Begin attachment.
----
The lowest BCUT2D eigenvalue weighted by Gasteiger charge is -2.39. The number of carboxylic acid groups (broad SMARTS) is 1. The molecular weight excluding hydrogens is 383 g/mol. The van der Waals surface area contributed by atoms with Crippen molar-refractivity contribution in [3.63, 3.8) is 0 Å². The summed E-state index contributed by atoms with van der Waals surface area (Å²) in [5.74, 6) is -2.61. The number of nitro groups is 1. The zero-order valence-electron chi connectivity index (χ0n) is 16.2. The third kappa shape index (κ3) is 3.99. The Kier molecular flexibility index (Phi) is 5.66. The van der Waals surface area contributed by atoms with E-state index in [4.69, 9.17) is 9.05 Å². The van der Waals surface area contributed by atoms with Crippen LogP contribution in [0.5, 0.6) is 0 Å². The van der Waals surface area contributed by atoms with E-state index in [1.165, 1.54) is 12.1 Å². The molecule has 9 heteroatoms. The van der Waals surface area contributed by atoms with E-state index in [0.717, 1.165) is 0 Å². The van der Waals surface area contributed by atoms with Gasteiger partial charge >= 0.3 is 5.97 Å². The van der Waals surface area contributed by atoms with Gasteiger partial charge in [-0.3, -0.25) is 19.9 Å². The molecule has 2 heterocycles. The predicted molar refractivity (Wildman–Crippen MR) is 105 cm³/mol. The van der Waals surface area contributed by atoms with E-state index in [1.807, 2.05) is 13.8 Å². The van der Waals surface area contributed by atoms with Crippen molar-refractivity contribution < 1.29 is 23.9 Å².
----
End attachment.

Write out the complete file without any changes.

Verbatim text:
The lowest BCUT2D eigenvalue weighted by Gasteiger charge is -2.39. The number of carboxylic acid groups (broad SMARTS) is 1. The molecular weight excluding hydrogens is 383 g/mol. The van der Waals surface area contributed by atoms with Crippen molar-refractivity contribution in [3.63, 3.8) is 0 Å². The summed E-state index contributed by atoms with van der Waals surface area (Å²) in [5.74, 6) is -2.61. The number of nitro groups is 1. The zero-order valence-electron chi connectivity index (χ0n) is 16.2. The third kappa shape index (κ3) is 3.99. The Kier molecular flexibility index (Phi) is 5.66. The van der Waals surface area contributed by atoms with E-state index in [4.69, 9.17) is 9.05 Å². The van der Waals surface area contributed by atoms with Crippen LogP contribution in [0.5, 0.6) is 0 Å². The van der Waals surface area contributed by atoms with E-state index in [1.165, 1.54) is 12.1 Å². The molecule has 9 heteroatoms. The van der Waals surface area contributed by atoms with E-state index in [0.717, 1.165) is 0 Å². The van der Waals surface area contributed by atoms with Gasteiger partial charge >= 0.3 is 5.97 Å². The van der Waals surface area contributed by atoms with Gasteiger partial charge in [-0.3, -0.25) is 19.9 Å². The molecule has 2 heterocycles. The predicted molar refractivity (Wildman–Crippen MR) is 105 cm³/mol. The van der Waals surface area contributed by atoms with E-state index in [1.807, 2.05) is 13.8 Å². The van der Waals surface area contributed by atoms with Crippen molar-refractivity contribution < 1.29 is 23.9 Å².